We spent most of the day at the Musèe Pompidou, a museum whose pipe-laden exterior is meant to shock, where we saw a contemporary art exhibit. Each room had a subject. The "minimalism" room had Steve Reich music playing in the background. The "violence" room had a video called Media Burn by a group called Ant Farm documenting the media event they created by driving a 1959 Cadillac into a wall of televisions. From a room whose subject I can't remember was a video from the eighties of a party, with all the characters played by children but voiced by adults. I think Phil Hartman did the voice for the main character. The worst thing there were paintings by Piet Mondrian, who I have hated ever since at a young age I went to a Mondrian exhibit and passed through room after room of blue, yellow, and red squares.

Dinner was great food from a little bar. In the middle of the meal, a man came up to our table and started talking nonsense English. As Joel's friend Dongbo explained, he was making fun of us because we were speaking English, which happens often. The duck was excellent (at least after I had traded my duck for Joel's, which for some reason was rarer), but the impressive part of the dish was the honey sauce, which I have vowed to reproduce. Our best guess was that it was a reduction sauce with honey, wine, garlic, and lots of pepper.

After dinner we went to something yesterday's French girls were talking about, basically an indoor county fair, as Joel described it. The indoor ferris wheel was less silly than it sounds, since the building (which was beautiful) had a lot of windows.

Ritz crackers are really good.

Saturday, 12/31

  • breakfast: pain au chocolat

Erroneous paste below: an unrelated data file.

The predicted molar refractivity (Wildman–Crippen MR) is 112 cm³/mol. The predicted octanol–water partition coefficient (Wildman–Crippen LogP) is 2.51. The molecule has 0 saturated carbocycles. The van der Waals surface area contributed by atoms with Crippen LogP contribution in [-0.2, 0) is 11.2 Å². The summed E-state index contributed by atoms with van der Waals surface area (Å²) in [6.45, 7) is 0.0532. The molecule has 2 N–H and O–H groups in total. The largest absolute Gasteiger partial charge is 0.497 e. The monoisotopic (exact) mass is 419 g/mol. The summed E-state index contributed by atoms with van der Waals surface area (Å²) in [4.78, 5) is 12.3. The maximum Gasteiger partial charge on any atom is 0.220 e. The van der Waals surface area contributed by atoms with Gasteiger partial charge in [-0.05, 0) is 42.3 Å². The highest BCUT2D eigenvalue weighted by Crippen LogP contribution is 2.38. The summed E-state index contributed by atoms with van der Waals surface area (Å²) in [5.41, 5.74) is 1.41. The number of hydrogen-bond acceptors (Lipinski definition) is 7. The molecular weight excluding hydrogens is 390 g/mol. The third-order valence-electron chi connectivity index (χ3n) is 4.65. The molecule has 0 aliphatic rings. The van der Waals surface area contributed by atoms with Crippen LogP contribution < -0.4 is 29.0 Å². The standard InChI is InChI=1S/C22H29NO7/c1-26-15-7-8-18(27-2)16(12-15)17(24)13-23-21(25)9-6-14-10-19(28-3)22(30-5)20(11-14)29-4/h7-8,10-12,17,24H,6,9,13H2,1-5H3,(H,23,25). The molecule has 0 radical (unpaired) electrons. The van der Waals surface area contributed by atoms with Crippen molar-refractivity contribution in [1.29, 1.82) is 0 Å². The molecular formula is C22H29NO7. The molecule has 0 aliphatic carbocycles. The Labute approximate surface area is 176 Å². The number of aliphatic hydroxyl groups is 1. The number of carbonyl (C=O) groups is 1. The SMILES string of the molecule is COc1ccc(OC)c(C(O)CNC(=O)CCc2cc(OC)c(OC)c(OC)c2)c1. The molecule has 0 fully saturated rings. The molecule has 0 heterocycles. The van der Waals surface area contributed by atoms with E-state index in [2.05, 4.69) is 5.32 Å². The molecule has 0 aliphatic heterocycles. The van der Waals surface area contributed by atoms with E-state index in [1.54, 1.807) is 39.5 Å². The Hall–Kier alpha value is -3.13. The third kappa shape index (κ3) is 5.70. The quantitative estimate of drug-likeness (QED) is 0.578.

• lunch: escargot; steak tartare with fried potatoes and salad; wine; tarte tatin; crème brulée, poached pair
  • dinner: brie; some other kind of cheese; crackers; sausage; bread; champagne; clementines

The chocolate in the pain au chocolat was really good chocolate.

At lunch I took every opportunity to order weird things. The snails were delicious: little chewy balls drenched in basil. I scooped up the excess sauce with the bread, which was the best I've ever eaten. The waitress made sure I understood what steak tartare was before she let me order it. It really was like beef sushi. I don't just mean just that it's raw and so is sushi, but that it really tasted like sushi. It was seasoned with horseradish, which made that connection even more apparent. Crystal tried it and liked it; Joel didn't dare. The only problem with it is that a huge mound of raw beef is too much. The fried potatoes and salad that came with it helped to break the monotony, but the dish would have been better as an appetizer. All the desserts were amazing. The tarte tatin was especially good for its strong caramel flavor.